Here then is how we might #OccupytheBible on the birth of Jesus: Jesus was born so poor, his mother had to give birth to him in a stable. Jesus was born under a Roman military dictatorship that required, by a "decree" from Emperor Augustus, that his very pregnant mother had to travel to "be registered." (Luke 2:1) Why registered? Well, perhaps so the Romans could tax them more. The King James Version even says this decree was so "all the world should be taxed." The two engines of the Roman Empire, certainly, were getting all the money they could from those they conquered, and making some of the conquered into slaves.

No wonder that as an adult Jesus of Nazareth called for a "Jubilee," a time when the unjust economic systems of his time could be substantially reversed. Children of the poor in Jesus' time, as among those conquered by the Romans, would have fared badly. This may very well be why the adult Jesus rebuked the disciples for keeping children away who wanted to come to him, saying children are "the kingdom of heaven" (Luke 18:16), contrasting the Kingdom of God with the Kingdom of Caesar as it affected children.

Today there is a gap is between the "kingdom" of the very wealthy and the lives of the poor and middle class in the U.S. Fully one-quarter of American children now live in poverty. American child poverty is the second highest of all developed nations.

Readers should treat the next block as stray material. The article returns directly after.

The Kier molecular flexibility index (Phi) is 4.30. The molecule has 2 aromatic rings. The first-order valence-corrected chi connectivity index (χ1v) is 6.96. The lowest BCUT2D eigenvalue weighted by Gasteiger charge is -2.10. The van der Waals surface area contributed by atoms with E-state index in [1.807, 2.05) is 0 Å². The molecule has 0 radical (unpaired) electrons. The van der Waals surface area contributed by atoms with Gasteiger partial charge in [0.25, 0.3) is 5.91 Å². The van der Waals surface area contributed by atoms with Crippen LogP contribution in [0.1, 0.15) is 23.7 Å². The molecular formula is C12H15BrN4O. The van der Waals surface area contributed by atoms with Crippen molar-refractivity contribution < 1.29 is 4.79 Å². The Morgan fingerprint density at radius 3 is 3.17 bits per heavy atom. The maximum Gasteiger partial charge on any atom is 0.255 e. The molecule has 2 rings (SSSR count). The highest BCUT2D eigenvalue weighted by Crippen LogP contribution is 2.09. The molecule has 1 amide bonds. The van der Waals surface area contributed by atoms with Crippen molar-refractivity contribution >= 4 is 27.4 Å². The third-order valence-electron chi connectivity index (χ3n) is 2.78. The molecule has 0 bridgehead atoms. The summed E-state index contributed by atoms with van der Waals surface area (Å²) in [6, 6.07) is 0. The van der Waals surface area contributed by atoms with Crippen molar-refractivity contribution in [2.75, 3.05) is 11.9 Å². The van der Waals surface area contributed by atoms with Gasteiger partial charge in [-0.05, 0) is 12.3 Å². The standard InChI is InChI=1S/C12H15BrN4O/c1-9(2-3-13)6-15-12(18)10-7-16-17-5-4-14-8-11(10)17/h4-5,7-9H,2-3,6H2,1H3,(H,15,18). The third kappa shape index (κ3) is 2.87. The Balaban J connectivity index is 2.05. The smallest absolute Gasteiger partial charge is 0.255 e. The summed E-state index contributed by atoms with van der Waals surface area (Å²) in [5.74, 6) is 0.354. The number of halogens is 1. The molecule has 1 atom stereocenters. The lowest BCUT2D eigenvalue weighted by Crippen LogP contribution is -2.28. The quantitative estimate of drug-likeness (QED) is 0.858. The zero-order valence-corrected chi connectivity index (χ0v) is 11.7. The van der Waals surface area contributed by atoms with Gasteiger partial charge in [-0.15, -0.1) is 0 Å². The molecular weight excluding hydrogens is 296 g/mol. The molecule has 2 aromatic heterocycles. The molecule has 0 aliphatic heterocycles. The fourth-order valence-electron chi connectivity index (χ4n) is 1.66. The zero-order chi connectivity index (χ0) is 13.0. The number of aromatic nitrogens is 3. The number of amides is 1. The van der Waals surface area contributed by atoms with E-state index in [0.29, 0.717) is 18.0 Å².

It's not that the U.S. is the only country to have suffered from an economic downturn, and thus see an increase in the number of children living in poverty. Canada and the U.S. start out with about the same level of child poverty, this report shows, or about 25.1 percent. But after you factor in the social supports provided in Canada, the child poverty rate in that country drops to 13.1 percent. The U.S. rate, after our so-called social safety net kicks in, barely moves for children as their poverty rate is then 23.1.

When we #OccupytheBible at Christmas, this is what we need to see: a baby Jesus in a cold, dirty stable, his mother exhausted from travel mandated by a Roman Empire only interested in what they could get from those they had conquered.

We need to truly read our biblical texts and then make the connections to U.S. children today. Then we can see that our whole society needs a biblical jubilee, a forgiveness of debt and an economic restructuring for fairness, equality and productivity.

In this season, Christians often sing the famous Christmas carol "Away in a Manger," trilling that baby Jesus had "no crib for his head." The sentimental carol tempts us to believe that the baby Jesus in the manger doesn't cry. But if you just listen, today you can hear the millions of American children crying in want and need.

Christians need to put the real baby Jesus in front of their churches this Christmas and truly see child poverty for the offense to God it is and always has been.